Newt Gingrich is Still Chasing the Asian-American Vote

| Fri Aug. 19, 2011 5:10 AM EDT
Former Speaker of the House Newt Gingrich.

Although his presidential campaign has all but imploded, former Speaker of the House Newt Gingrich has at least one more big plan to boost his chances in the Republican primaries: an appeal to Asian-American voters. His staff already has him committed to a new batch of outreach efforts in Asian American and Pacific Islander communities in Hawaii, California, and—at the end of August—Virginia. Politico reports:

"We are still new with the Asian-American community, so we're just starting to break in," said Michelle Selesky, Gingrich's deputy press secretary, who is heading up his Asian-American outreach…

Gingrich has been talking for months about the untapped potential of the Chinese community in Iowa, thanks to a local Chinese activist who told him in January that as many as 10,000 Chinese Americans live in the state — a number the Census Bureau pegs at 1.7 percent of the [state's] population. Gingrich also sees what could be the state's next immigrant boom in the University of Iowa's large number of international students from China, though it's not clear how many of them are citizens and able to vote.

(Emphasis mine.)

Jonathan Chait poked fun at this strategy back in early June, when he wrote about the improbability of Gingrich emerging victorious in Iowa after "mobilizing a wave of Chinese-Americans" to attend a "caucus that notoriously caters to a small cadre of motivated partisans."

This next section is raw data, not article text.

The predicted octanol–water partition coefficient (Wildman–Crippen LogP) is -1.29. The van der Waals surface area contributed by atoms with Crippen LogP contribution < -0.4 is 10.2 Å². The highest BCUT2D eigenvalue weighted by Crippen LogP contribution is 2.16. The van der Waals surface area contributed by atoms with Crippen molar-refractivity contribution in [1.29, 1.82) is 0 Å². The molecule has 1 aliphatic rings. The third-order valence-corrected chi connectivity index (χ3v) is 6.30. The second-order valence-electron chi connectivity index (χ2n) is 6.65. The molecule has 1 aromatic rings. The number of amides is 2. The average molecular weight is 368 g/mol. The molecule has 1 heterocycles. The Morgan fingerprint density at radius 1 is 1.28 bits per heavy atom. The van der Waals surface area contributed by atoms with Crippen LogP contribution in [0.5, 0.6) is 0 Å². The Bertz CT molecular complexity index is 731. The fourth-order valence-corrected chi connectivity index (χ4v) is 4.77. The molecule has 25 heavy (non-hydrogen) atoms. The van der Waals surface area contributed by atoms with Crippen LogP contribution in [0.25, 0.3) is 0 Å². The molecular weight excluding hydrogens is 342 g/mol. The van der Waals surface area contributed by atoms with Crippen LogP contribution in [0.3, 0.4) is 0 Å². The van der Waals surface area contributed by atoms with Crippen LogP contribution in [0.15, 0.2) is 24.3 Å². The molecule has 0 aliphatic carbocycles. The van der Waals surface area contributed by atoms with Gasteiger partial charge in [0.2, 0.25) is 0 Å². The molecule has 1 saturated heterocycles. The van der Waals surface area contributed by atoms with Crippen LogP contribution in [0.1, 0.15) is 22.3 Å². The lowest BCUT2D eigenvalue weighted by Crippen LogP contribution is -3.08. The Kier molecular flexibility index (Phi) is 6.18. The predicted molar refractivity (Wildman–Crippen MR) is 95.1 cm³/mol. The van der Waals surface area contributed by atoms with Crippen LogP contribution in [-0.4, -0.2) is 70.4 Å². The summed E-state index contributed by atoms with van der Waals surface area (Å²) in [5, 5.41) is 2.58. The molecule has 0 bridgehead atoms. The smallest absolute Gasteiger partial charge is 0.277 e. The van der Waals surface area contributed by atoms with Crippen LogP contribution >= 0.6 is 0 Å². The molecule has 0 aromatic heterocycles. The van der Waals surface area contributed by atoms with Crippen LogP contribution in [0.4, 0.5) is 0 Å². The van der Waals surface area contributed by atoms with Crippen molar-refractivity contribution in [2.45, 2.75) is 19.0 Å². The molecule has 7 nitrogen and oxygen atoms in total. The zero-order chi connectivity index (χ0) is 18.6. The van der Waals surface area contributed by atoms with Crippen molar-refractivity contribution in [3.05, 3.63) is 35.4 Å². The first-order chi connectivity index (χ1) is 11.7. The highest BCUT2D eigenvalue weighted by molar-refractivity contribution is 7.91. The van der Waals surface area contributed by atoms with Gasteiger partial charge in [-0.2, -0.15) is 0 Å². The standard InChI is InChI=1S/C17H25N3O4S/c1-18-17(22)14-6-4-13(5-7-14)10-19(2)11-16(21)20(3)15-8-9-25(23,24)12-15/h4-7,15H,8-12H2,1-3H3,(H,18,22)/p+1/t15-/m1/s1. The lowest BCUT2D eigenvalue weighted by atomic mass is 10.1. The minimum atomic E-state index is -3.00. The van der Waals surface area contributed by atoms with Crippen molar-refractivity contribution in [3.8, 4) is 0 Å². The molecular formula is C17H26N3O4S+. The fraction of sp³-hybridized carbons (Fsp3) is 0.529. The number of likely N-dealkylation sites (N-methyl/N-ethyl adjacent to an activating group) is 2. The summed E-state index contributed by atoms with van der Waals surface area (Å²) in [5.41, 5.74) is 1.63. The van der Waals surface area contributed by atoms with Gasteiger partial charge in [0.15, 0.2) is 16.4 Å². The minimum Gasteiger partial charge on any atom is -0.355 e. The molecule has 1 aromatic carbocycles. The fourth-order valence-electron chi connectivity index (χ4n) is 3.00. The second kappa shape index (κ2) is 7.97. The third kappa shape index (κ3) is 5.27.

Newt Gingrich's master plan has just one major shortcoming: He has no real appeal to Asian-American voters. It's not him, really; it's his party affiliation (though the whole "we would never accept the Japanese putting up a site next to Pearl Harbor" thing from last summer certainly didn't do him any favors). These days, Asian-Americans vote overwhelmingly Democratic: In 2008, they helped put Barack Obama over the top, and thanks to the moderately liberal (as well as pro-immigration) consensus growing among the demographic's young generation, the right lost out on those votes over half a decade ago.

In trying to seize upon the conservative sliver of an already tiny ethnic population, Newt's strategic gamble just comes off as an exercise in the kind of futility that the Gingrich campaign has come to typify. Then again, if you're going to fall flat, you might as well do it in Hawaii.